It’s kinda hard to follow that last story. I’ve been wondering for two weeks what to write next.
Remember in the story where Moses came down from Mt. Sinai after experiencing God’s glory? When he came down his face was so red he had to wear a veil. I imagine it slipping every now and then and someone has to remind him, “excuse me sir, your glory is showing.”
That’s pretty much how I felt for the next week after God showed off. I felt like every where I went my glory was showing. Then as time went on, we went camping, I started sweating and life got hard. Our normal shifted from being in daycare before vacation to using a nanny after vacation… so I’ve been with kids 24/7/3 weeks straight… that I swear feels like it has been 270 days!
Last week I had a sobering moment when I attended our area Foster and Adoptive Parent meeting. There was a therapist there teaching on the effects children experience from trauma. If I’m honest, it wasn’t really new information, but the truth is this was the first time I had paid attention to it on this side of adoption and it was overwhelming! There are things our girls have experienced that I cannot erase, but with lots of unconditional love, holding and never giving up, there’s much hope that they can experience levels of healing. But one thing she said, and I know she didn’t mean it to be discouraging, but what I kept hearing was, “they will never live up to what they could have been.”
That is still a lot to swallow, and honestly, I can’t accept it. I know we have challenges, and there are challenges I don’t even yet know of… but I have to believe there is more hope than that for us. I think back over the past two years, this Friday is two years since they first walked through my door. I can’t even count how many times I have seen God’s hand on their lives. There is purpose in their story, there is purpose in their pain and their is redemption of what the enemy meant to destroy.
I understand the science behind the effects of trauma, really, I do. She told the story of a child walking in a park, and one day on the same path he had always walked he sees a snake and from that point forward, he will always be looking for a snake. Every stick will be snake until he sees it isn’t.
My biggest earthly fear is snakes. Hands-down. Twice this summer as I have stepped out of my office my foot has almost landed on a snake. There is an ungodly dance and accompanying scream that occurs in these instances. One time I almost got a 9mm and attempted shooting before I realized I was more likely to kill my dog than the snake. This is my own small trauma. And for weeks as I have stepped out of my office I have questioned every stick, every branch, every movement that crosses my path. And I remember thinking to myself, If your biggest fear is snakes, every stick becomes a snake.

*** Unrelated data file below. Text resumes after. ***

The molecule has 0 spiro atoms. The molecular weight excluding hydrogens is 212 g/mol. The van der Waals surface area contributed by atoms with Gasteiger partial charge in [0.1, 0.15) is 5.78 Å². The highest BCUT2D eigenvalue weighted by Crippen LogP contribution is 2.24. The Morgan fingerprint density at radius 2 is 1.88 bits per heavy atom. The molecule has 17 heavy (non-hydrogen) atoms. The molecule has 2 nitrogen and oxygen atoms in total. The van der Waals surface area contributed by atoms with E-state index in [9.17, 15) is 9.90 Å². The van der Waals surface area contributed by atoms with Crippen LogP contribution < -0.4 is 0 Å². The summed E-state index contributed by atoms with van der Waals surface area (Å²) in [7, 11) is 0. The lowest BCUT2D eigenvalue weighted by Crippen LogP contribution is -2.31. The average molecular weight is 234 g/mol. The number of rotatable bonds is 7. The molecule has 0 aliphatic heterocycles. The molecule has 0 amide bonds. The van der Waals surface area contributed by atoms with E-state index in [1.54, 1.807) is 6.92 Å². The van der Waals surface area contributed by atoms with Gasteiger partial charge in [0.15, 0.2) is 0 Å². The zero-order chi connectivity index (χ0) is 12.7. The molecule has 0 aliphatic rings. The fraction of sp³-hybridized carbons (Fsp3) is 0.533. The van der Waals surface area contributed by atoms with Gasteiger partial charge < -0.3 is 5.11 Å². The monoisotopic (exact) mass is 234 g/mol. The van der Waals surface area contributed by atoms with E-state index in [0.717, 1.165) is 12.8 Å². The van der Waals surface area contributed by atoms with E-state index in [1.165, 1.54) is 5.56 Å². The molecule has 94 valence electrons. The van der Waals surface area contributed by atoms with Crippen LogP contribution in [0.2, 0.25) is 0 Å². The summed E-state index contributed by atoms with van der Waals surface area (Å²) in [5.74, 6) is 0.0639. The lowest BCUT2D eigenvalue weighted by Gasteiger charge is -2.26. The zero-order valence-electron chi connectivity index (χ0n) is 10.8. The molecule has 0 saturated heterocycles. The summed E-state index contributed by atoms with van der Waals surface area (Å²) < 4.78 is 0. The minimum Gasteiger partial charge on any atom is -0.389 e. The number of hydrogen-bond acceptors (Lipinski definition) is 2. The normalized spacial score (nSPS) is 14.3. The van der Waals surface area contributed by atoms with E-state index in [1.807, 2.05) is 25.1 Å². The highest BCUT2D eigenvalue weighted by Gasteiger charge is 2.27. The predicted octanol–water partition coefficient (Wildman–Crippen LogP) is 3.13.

When she shared this example on that evening I felt my heart sink as I realized the depth of what my girls will have to overcome. We have seen tremendous progress and I am amazed by God’s goodness. At the same time I could relate to what they call being “hyper-vigilant”… mine isn’t just about snakes though. There are days where I am exhausted just from trying to prevent melt-downs, protect bedtime routines, manage excitement and maintain emotional stability for me and all those around me. For the first time in months I took a deep breath….
Despite what science says, despite what trauma they have experienced, I have a good good Father that loves me deeply, loves these girls lavishly and is on this journey with us. It isn’t all up to me. I cannot even begin to know what lies ahead, but he does, and I can rest. He gave me this scripture two weeks ago:
So do not worry about tomorrow; for tomorrow will care for itself. Each day has enough trouble of its own.” Matthew 6:34
Even as the facts were swirling around in my mind that night, I had to remind myself not to be caught in the worry of what will be, but enjoy this moment right now.
I went home that night, snuggled on the couch with Daniel and the girls to watch Peppa Pig. Gabriella smiled really big and said, “look mom, it’s our whole family! how do we all fit here together?” Well, that’s just what families do, we squeeze in to make everyone fit. Then she gently replied, “do you see this mom? this is my happy tear.”
Y’all. I almost cried. It is not often that I stop and snuggle on the couch, but it is those moments that bring about their healing. These are the things that show them they matter, they are loved and safe. This is what brings them happy tears and erases the ones cried in fear.
Please pray for us. Some days are still hard as we get used to new routines and in a week start a new school. We need lots of grace! We need teachers that can understand where we are coming from and not give up on the hard days. This mom needs grace to see what is important and trust the truth of who God is for us. I’m thankful for the many ways he has shown his glory, it serves as a continual reminder that we are not alone. Thank you all for the ways you have loved us lavishly, celebrated our adoption and given us more than we could have ever asked for. We are truly blessed. And I know without a doubt, these girls know they are loved, not just by us… but by each one of you. This friends, this brings healing. #lovedoes
1 thought on “All that glitters is not gold”
we sure do love you and your family, we show the girls picture to everyone… so proud to know you.. i will always pray for you.. you and Daniel are doing a wonderful job.. God is good, so good..